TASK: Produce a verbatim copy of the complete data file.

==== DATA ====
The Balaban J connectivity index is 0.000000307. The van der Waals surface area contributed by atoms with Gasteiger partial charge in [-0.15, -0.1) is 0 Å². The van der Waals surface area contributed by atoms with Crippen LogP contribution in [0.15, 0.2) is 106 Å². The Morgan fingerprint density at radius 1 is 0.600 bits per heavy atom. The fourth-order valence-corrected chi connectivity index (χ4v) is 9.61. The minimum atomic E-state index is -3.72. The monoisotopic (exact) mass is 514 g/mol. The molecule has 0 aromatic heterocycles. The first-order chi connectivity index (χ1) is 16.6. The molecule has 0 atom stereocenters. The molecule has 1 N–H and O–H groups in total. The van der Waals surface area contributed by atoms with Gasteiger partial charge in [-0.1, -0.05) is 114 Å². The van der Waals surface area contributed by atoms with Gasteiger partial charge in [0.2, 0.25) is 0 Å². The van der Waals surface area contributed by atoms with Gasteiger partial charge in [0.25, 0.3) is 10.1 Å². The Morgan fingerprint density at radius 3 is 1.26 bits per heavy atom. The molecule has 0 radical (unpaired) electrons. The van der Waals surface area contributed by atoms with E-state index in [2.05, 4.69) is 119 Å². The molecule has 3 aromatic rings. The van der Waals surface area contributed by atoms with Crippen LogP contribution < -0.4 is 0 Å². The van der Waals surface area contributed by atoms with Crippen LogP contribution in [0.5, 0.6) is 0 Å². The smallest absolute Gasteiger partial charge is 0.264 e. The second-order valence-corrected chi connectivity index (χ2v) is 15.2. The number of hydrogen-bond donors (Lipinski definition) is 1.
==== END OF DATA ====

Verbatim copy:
The Balaban J connectivity index is 0.000000307. The van der Waals surface area contributed by atoms with Gasteiger partial charge in [-0.15, -0.1) is 0 Å². The van der Waals surface area contributed by atoms with Crippen LogP contribution in [0.15, 0.2) is 106 Å². The Morgan fingerprint density at radius 1 is 0.600 bits per heavy atom. The fourth-order valence-corrected chi connectivity index (χ4v) is 9.61. The minimum atomic E-state index is -3.72. The monoisotopic (exact) mass is 514 g/mol. The molecule has 0 aromatic heterocycles. The first-order chi connectivity index (χ1) is 16.6. The molecule has 0 atom stereocenters. The molecule has 1 N–H and O–H groups in total. The van der Waals surface area contributed by atoms with Gasteiger partial charge in [-0.1, -0.05) is 114 Å². The van der Waals surface area contributed by atoms with Gasteiger partial charge in [0.2, 0.25) is 0 Å². The van der Waals surface area contributed by atoms with Gasteiger partial charge in [0.25, 0.3) is 10.1 Å². The Morgan fingerprint density at radius 3 is 1.26 bits per heavy atom. The molecule has 0 radical (unpaired) electrons. The van der Waals surface area contributed by atoms with E-state index in [2.05, 4.69) is 119 Å². The molecule has 3 aromatic rings. The van der Waals surface area contributed by atoms with Crippen LogP contribution < -0.4 is 0 Å². The van der Waals surface area contributed by atoms with Crippen LogP contribution in [0.5, 0.6) is 0 Å². The smallest absolute Gasteiger partial charge is 0.264 e. The second-order valence-corrected chi connectivity index (χ2v) is 15.2. The number of hydrogen-bond donors (Lipinski definition) is 1.